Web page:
Melrose House

Named after Melrose Abbey in Scotland, Melrose House, is a beautiful former residence situated across the street from, and offering beautiful views of Burger’s Park. The first part of the house was built in 1886 by businessman George Heys. In the 1890’s the house was expanded by building on the pantry, billiard room and conservatory and expanding the kitchen.

Most significant part of Melrose House’s history occurred in 1902; War had been waging between the British forces and the Boers since 1899. After the British invasion of Pretoria in 1900, Melrose House became the headquarters for the British forces under Lord Roberts and Lord Kitchener. In 1902, due to peace mediation efforts in Europe, the British Government insisted that peace be attained in South Africa, so peace negotiations were undertaken between the two parties. By 31 May 1902, they had come to a consensus and the Peace Treaty of Vereeniging was signed in the dining room of Melrose House, which essentially relinquished the independence of the two Boer republics of the Transvaal and the Orange Free State back to the British.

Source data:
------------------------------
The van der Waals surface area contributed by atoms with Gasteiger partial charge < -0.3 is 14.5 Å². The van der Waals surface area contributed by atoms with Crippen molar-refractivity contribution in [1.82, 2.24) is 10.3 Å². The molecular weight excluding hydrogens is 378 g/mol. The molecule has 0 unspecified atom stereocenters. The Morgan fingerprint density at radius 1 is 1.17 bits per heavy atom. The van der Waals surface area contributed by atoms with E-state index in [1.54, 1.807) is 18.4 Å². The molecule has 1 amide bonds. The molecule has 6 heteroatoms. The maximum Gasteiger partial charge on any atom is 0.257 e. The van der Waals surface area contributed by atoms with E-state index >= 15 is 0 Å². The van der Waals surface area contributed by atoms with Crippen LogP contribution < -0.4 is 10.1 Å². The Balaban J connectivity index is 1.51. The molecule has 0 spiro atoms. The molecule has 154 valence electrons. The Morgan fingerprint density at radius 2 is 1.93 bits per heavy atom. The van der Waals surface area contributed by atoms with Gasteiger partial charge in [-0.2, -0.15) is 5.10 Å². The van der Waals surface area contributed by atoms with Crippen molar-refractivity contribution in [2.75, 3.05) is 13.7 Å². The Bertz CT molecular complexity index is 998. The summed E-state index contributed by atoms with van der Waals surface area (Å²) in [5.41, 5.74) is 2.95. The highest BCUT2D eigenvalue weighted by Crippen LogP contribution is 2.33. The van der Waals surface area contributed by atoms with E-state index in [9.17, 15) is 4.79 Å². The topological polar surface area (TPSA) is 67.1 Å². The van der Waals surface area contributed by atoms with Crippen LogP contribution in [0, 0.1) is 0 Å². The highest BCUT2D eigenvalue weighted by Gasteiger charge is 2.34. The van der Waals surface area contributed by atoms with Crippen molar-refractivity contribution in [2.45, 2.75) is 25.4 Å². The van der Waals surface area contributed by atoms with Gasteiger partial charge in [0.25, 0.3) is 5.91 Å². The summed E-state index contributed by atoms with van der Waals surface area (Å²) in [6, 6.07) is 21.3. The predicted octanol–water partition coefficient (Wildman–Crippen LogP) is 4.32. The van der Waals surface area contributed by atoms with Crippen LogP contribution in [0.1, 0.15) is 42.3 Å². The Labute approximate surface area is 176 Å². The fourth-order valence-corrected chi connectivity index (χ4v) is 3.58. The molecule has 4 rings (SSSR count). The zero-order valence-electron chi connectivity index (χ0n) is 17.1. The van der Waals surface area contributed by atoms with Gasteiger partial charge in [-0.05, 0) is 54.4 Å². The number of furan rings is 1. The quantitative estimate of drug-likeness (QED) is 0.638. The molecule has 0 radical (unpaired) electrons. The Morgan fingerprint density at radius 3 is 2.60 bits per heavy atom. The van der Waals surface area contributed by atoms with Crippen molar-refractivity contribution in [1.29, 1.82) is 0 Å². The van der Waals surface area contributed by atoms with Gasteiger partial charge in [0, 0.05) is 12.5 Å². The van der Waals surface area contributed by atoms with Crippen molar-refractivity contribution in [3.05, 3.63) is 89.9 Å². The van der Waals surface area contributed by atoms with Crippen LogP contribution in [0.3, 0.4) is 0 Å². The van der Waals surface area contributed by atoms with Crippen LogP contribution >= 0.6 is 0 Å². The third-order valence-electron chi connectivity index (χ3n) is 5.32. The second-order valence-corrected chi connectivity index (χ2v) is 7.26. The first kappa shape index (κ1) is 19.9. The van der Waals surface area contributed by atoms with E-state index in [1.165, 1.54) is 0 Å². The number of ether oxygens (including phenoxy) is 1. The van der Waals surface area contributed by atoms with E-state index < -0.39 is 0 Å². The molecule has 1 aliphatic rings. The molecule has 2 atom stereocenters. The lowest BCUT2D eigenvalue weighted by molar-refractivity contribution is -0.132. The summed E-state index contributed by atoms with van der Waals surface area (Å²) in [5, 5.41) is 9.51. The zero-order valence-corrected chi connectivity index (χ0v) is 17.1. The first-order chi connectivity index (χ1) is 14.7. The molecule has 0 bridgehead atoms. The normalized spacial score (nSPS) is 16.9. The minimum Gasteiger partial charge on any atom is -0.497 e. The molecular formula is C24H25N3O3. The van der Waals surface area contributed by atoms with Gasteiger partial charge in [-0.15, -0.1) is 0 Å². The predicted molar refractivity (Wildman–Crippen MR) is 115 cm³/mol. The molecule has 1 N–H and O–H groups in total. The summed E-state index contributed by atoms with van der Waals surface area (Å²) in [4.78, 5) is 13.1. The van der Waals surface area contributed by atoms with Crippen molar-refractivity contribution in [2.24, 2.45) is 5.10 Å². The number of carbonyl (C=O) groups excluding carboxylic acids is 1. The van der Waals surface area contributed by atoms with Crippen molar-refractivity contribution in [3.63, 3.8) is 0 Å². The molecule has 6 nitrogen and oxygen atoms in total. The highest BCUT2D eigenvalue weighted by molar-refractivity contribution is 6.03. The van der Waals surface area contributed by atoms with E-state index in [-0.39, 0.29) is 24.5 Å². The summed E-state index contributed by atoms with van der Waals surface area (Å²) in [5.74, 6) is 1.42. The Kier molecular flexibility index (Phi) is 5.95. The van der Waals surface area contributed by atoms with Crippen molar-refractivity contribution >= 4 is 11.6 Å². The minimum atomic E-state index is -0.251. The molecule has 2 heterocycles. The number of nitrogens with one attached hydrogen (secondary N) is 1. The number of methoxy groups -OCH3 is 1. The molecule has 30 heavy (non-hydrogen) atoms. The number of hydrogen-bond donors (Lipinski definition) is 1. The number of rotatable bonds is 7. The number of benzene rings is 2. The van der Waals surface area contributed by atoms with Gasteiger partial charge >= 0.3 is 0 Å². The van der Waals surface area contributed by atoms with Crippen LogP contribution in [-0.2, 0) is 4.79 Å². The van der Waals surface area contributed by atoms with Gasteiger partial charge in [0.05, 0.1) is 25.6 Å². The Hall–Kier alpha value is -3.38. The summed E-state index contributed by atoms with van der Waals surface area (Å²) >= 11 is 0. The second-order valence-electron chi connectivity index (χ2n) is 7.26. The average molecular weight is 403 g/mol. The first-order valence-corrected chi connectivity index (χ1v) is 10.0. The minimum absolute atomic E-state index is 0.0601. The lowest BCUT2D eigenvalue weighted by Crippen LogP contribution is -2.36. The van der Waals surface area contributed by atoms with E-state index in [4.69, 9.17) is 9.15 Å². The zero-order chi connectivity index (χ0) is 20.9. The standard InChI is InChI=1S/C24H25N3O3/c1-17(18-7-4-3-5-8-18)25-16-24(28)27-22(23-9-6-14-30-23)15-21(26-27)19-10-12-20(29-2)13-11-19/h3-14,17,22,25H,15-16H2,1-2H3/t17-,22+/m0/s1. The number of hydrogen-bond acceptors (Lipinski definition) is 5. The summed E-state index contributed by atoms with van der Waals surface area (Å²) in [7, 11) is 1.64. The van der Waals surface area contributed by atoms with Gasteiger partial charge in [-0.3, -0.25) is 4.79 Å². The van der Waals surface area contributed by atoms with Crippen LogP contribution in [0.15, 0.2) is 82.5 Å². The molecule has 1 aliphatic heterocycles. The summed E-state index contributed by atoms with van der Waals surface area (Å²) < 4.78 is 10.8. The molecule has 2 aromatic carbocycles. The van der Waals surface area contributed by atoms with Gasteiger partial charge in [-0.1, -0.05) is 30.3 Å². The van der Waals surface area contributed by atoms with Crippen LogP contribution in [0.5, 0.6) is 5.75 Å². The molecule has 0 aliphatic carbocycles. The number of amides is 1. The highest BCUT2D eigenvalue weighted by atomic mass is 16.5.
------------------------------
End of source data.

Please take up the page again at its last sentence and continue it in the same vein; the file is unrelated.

At present, Melrose House serves as a museum showcasing decorative features of the Victorian time period, including ornate stained-glass windows, luxurious carpets, ornate ceilings and paintings by English artists.

In the garden of Melrose House, antique fairs and temporary exhibits are often held and there is a tea garden.

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